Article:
We further constructed B. velezensis BCAAs biosynthetic mutants: ∆ilvA, ∆ilvCH, ∆ilvD that were unable to synthesize all three BCAAs, and ∆leuBCD that was unable to synthesize leucine. All the mutants showed severe growth defects in MSgg minimal medium under both planktonic and static conditions (Fig. S5A, C). However, these strains showed increased static biofilm formation and higher planktonic biomass than wildtype in TSB, as tryptone can be hydrolyzed by B. velezensis to generate the required amino acids (Fig. S5A–C). It was expected that these auxotrophic mutants of B. velezensis SQR9 could be complemented by P. stutzeri XL272 during interaction. Consistently, part of the auxotrophic mutants, such as ∆ilvCH and ∆leuBCD showed significantly increased cell numbers (4.3 × 105 and 2.0 × 105, respectively) in cocultures with P. stutzeri XL272 compared to monocultures of each mutant (4.4 × 104 and 1.0 × 104, respectively) under nutrient-limited condition (MSgg medium) (Fig. 4E). Furthermore, we observed that BCAAs mutants of SQR9 (ilvD and ∆leuBCD) not only benefited in cocultures, but also promoted the growth of P. stutzeri (Fig. 4E). Nevertheless, when the mutants were co-cultivated with P. stutzeri in nutrient-rich TSB medium, they reached similar cell numbers like the wildtype (Fig. 4D and Fig. S5C), likely due to excess of BCAAs in the medium. All together, these analyses indicate that B. velezensis SQR9 and P. stutzeri XL272 might exchange BCAAs in certain conditions.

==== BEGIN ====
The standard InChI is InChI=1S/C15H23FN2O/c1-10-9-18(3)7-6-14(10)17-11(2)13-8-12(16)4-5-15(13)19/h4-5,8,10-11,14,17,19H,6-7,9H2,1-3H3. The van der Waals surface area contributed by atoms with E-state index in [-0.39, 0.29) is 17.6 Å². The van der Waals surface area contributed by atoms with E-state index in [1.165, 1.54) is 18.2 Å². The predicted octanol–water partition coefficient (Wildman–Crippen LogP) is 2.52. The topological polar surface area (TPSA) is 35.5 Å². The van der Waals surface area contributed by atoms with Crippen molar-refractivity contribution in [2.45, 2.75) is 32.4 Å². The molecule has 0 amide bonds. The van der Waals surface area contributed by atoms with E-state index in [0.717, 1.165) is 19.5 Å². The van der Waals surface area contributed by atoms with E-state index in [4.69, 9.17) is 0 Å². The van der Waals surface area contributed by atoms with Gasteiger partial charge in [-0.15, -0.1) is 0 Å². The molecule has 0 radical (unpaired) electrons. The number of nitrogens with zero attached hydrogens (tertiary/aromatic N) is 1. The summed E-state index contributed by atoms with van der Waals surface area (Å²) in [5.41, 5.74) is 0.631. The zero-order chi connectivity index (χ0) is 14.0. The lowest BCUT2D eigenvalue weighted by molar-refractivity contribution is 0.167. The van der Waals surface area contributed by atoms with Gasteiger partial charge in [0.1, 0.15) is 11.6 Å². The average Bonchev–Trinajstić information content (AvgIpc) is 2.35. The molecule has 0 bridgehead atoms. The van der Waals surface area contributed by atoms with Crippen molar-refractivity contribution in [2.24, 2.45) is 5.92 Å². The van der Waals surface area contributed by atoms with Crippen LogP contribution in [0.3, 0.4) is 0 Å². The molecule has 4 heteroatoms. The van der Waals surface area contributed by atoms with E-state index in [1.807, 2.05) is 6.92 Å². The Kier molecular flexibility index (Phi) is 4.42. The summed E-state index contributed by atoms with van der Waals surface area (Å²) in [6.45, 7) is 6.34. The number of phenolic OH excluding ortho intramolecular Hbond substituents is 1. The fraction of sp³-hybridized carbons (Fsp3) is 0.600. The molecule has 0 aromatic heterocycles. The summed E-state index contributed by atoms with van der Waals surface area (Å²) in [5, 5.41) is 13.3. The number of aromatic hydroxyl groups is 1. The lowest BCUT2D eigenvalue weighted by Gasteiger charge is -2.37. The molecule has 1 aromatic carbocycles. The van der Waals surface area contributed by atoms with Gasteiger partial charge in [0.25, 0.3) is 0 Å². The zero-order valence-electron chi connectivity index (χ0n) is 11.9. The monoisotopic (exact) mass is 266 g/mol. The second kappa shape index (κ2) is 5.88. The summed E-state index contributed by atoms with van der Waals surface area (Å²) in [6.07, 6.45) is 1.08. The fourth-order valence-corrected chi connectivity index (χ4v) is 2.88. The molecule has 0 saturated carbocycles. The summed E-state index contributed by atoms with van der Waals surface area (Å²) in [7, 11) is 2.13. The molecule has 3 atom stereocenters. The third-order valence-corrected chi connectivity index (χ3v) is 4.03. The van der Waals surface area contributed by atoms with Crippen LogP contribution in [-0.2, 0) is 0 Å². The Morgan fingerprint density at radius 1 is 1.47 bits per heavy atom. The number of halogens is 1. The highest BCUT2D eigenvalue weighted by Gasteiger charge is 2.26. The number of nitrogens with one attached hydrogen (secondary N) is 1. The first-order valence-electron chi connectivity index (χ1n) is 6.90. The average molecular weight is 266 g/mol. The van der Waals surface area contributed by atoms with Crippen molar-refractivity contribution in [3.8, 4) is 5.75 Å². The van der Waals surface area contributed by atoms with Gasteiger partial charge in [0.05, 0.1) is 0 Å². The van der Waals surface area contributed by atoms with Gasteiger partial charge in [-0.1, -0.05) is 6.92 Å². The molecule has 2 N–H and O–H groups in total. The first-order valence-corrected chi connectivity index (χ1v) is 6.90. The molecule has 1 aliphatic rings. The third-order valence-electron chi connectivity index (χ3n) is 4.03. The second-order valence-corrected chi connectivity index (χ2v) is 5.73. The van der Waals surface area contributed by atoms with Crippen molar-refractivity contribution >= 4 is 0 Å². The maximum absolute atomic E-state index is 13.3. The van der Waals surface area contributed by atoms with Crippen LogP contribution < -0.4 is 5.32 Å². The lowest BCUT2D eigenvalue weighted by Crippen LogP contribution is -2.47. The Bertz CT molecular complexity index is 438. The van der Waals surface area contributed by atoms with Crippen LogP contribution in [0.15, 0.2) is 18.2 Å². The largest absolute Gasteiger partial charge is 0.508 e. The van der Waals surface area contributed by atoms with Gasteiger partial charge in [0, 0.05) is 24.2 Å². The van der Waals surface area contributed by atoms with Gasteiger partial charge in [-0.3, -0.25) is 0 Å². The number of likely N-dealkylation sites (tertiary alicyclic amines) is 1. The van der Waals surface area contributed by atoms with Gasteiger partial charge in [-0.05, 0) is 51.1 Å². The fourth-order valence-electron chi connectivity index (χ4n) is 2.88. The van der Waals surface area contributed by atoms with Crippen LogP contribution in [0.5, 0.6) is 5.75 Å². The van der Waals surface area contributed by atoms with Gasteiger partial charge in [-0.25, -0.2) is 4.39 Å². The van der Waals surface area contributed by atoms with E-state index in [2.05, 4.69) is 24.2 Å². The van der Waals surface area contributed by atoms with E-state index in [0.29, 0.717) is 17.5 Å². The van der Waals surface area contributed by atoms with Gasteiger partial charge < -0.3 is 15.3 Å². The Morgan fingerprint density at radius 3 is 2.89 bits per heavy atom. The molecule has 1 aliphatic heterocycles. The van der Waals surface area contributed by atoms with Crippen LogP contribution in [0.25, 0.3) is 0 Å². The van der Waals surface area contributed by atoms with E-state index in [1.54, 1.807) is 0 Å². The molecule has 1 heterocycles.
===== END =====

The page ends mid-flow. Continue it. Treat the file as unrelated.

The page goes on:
B. velezensis SQR9 facilitates the growth of P. stutzeri XL272 by metabolic cross-feeding
To elucidate whether metabolic facilitation is responsible for syntrophic cooperation, TSB spent medium complementation assays were performed. In support of our hypothesis, the growth of P. stutzeri XL272 was significantly enhanced by the supplementation of B. velezensis SQR9 supernatant (Fig. 5A), which indicated strong metabolic facilitation. However, the supernatant of P. stutzeri XL272 did not affect the growth of B. velezensis SQR9 under these conditions (Fig. 5A).